by the FDA.) In regards to label reading for FDA regulated foods, look for
these 6 words: Wheat, Rye, Oats, Barley, Malt, and Brewer’s Yeast. (Brewer’s
Yeast is the remaining yeast from after beer has been brewed.) When looking for
products that may contain gluten in foods regulated by the USDA, pay attention
to words such as dextrin, modified food starch and starch. If the label says it
is gluten fee or declares allergens, then they are following the FALCPA
guidelines and you should be safe.
- Please note that there are many "may
contain" statements on products. Companies are not required to state
whether allergens in their facility that may cause cross-contamination.
putting a gluten-free label on a product is also voluntary. If they do place
this label on their product, it MUST test less than 20 parts per million.
If it is more than 20 PPM, it will be considered "misbranded."
The FDA ruling does not apply to cosmetics, alcohol & tobacco, agriculture,
pharmaceuticals and dog food.
- Some people have been concerned that 20 pm
is too high, and that it should be at 0 ppm. Unfortunately, this is simply not
possible, as tests are not sensitive enough to test at that level. The FDA and
other reputable organizations in other countries have agreed that this is the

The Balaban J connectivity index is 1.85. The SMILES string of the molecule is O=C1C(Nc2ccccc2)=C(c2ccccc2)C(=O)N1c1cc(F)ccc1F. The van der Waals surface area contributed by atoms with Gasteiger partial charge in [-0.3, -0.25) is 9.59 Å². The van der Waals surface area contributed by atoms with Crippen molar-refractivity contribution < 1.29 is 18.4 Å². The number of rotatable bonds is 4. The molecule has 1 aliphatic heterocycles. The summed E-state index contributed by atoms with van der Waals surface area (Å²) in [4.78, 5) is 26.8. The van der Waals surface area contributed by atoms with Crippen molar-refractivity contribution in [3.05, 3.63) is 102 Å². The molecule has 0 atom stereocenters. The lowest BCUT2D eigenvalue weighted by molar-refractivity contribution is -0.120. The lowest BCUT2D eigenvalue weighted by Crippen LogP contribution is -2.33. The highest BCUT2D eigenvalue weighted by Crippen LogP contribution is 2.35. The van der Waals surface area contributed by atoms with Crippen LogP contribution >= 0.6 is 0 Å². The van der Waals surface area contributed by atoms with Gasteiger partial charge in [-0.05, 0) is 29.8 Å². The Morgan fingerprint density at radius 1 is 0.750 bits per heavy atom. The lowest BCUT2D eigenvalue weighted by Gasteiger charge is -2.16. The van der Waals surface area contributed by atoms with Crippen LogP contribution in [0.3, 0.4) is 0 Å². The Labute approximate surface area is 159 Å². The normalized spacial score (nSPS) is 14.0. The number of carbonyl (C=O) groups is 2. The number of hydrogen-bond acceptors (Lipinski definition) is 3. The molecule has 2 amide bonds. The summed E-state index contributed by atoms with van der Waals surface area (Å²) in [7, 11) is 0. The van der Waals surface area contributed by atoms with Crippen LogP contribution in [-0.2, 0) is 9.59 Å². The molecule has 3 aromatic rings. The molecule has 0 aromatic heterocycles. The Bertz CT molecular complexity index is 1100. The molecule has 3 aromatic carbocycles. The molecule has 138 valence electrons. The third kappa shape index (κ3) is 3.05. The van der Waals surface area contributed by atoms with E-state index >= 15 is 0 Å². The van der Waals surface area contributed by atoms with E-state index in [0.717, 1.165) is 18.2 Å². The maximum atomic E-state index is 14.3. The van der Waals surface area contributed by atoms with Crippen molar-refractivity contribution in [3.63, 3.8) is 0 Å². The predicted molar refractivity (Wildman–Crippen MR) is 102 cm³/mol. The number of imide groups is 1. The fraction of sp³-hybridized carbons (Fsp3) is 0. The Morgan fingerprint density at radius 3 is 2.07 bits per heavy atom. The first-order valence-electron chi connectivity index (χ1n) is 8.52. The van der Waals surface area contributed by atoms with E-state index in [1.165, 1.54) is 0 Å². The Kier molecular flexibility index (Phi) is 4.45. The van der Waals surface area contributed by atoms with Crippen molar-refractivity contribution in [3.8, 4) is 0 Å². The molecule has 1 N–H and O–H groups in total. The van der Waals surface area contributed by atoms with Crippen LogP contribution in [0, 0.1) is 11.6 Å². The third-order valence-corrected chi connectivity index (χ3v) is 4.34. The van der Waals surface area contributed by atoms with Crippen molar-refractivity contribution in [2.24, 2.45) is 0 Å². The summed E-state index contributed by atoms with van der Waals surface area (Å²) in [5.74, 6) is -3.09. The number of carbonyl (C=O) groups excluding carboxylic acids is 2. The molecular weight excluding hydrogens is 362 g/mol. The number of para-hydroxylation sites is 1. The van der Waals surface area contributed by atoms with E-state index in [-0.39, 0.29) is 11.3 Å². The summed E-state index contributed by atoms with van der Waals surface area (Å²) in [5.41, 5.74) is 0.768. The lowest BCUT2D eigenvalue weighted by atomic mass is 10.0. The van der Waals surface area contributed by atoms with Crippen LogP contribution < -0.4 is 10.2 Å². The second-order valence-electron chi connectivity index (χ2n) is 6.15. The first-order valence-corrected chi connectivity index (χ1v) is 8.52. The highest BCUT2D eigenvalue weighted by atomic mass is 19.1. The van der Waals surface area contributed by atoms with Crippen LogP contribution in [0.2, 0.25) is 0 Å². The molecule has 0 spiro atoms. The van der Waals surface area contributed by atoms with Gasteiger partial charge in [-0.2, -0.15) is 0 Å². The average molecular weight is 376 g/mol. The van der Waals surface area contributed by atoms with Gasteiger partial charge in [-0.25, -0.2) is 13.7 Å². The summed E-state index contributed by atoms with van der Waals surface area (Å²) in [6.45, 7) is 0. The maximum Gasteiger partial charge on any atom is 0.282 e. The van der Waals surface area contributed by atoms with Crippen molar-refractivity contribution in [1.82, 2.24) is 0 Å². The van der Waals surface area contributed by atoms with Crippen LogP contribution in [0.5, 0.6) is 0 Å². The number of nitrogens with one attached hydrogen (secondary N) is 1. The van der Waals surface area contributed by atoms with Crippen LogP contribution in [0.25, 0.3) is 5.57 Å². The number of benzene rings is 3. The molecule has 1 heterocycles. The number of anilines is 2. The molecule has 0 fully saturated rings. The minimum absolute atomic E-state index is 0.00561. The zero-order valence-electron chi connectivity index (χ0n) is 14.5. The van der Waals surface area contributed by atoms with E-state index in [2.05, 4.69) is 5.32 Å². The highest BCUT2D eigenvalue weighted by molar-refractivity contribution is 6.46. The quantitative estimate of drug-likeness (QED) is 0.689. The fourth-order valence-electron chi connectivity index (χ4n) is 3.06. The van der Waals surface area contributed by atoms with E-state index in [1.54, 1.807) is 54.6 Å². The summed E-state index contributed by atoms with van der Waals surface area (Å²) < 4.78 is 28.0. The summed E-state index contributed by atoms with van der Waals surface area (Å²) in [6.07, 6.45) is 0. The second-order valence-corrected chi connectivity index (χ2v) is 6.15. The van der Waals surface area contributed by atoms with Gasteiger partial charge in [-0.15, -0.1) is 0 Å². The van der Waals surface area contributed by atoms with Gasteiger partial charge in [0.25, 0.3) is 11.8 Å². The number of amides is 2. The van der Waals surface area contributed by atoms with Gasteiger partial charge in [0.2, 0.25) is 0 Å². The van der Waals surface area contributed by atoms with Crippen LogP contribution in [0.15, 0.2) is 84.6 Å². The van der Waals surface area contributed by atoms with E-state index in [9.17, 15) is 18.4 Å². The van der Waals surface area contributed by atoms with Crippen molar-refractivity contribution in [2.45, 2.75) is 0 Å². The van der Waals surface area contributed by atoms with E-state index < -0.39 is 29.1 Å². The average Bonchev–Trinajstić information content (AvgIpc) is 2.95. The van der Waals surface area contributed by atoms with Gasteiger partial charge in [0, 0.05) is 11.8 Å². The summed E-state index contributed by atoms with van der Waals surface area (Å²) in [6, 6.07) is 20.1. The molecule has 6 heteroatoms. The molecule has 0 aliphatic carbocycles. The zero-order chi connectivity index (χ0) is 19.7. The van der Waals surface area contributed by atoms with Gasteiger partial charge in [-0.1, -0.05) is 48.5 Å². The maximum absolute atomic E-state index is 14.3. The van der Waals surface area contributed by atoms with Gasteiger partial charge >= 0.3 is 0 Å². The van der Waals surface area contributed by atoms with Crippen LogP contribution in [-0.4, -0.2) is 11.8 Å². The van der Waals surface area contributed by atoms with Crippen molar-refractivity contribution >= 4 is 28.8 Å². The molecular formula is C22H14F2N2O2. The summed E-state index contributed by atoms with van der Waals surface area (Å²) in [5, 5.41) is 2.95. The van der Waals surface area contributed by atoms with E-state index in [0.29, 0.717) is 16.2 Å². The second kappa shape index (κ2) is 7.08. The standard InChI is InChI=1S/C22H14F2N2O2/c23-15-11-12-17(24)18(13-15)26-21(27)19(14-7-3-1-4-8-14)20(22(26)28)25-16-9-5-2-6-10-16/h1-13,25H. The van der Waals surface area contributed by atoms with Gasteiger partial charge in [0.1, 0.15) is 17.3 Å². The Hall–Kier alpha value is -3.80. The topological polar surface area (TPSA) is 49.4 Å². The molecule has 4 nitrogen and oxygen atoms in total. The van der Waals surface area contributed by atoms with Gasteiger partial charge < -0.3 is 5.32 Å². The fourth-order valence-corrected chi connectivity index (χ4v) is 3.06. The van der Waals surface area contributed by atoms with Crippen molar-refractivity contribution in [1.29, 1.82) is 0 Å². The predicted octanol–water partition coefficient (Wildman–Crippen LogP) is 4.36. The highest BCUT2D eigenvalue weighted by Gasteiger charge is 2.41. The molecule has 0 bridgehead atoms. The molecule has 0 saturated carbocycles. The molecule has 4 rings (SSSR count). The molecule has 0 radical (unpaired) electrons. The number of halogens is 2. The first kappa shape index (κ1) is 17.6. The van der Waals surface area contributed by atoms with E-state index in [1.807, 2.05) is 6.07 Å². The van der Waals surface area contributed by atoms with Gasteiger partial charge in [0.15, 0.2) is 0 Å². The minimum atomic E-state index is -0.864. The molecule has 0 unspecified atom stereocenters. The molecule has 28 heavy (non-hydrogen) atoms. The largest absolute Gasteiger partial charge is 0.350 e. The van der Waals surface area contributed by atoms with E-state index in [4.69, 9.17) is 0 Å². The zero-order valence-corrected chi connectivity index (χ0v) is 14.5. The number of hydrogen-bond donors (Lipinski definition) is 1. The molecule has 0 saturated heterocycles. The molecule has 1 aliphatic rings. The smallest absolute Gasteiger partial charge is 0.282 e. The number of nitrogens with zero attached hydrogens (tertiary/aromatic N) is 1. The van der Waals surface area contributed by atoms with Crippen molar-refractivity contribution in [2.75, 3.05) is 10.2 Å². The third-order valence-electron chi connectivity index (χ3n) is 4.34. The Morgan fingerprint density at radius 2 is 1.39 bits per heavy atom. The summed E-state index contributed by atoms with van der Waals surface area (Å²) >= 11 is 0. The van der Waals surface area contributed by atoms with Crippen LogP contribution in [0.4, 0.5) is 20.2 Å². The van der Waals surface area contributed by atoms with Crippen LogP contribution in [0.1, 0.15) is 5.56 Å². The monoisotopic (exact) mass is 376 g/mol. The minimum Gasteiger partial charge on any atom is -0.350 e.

most reliable level that can be tested. Also, there is currently no evidence
that consumers with celiac disease consuming products with less than 20 ppm are
at risk for adverse effects. Lowering the test below 20 ppm could be very cost
prohibitive for companies looking to start gluten free businesses and would
severely limit the foods that could be manufactured and labeled as gluten free. Again, this level can be trusted. The Gluten Free Watchdog tested almost 300 products, and 91% of these products tested were
less than 5 pm.
- There is one area of concern that we need
to be vigilant on. Products can claim “made with no gluten containing
ingredients” or “not made with gluten-containing ingredients” but be
contaminated over 20 ppm and not be in violation of gluten-free labeling laws,
if they do not have a gluten-free claim on them. (Taken fromglutenfreeliving.com) There are also still concerns about products that have
been made with gluten containing ingredients and have been
"Hydrolyzed" to have the protein "stripped," as the FDA is
not sure that this can be accurately tested for yet.
- In regards to enforcing the law, the FDA says it will “use gluten
testing of samples when needed.” A consumer complaint about a food is one
reason testing might be used. The FDA will also enforce the regulations through “periodic
inspections of food manufacturing facilities; food label reviews; follow-up on
consumer and industry complaints reported to the agency.” (Taken fromglutenfreeliving.com)
- Our best line of defense may be intentionally buying products that
are certified gluten free and bearing a label. GIG & NFCA (>10ppm) and
CSA (>5ppm) all have certification programs.
- Mary Kay did take questions at the end of her session and stated
that maltodextrin is gluten free and modified food starch, IF ON A FOOD
REGULATED BY THE FDA, is gluten free.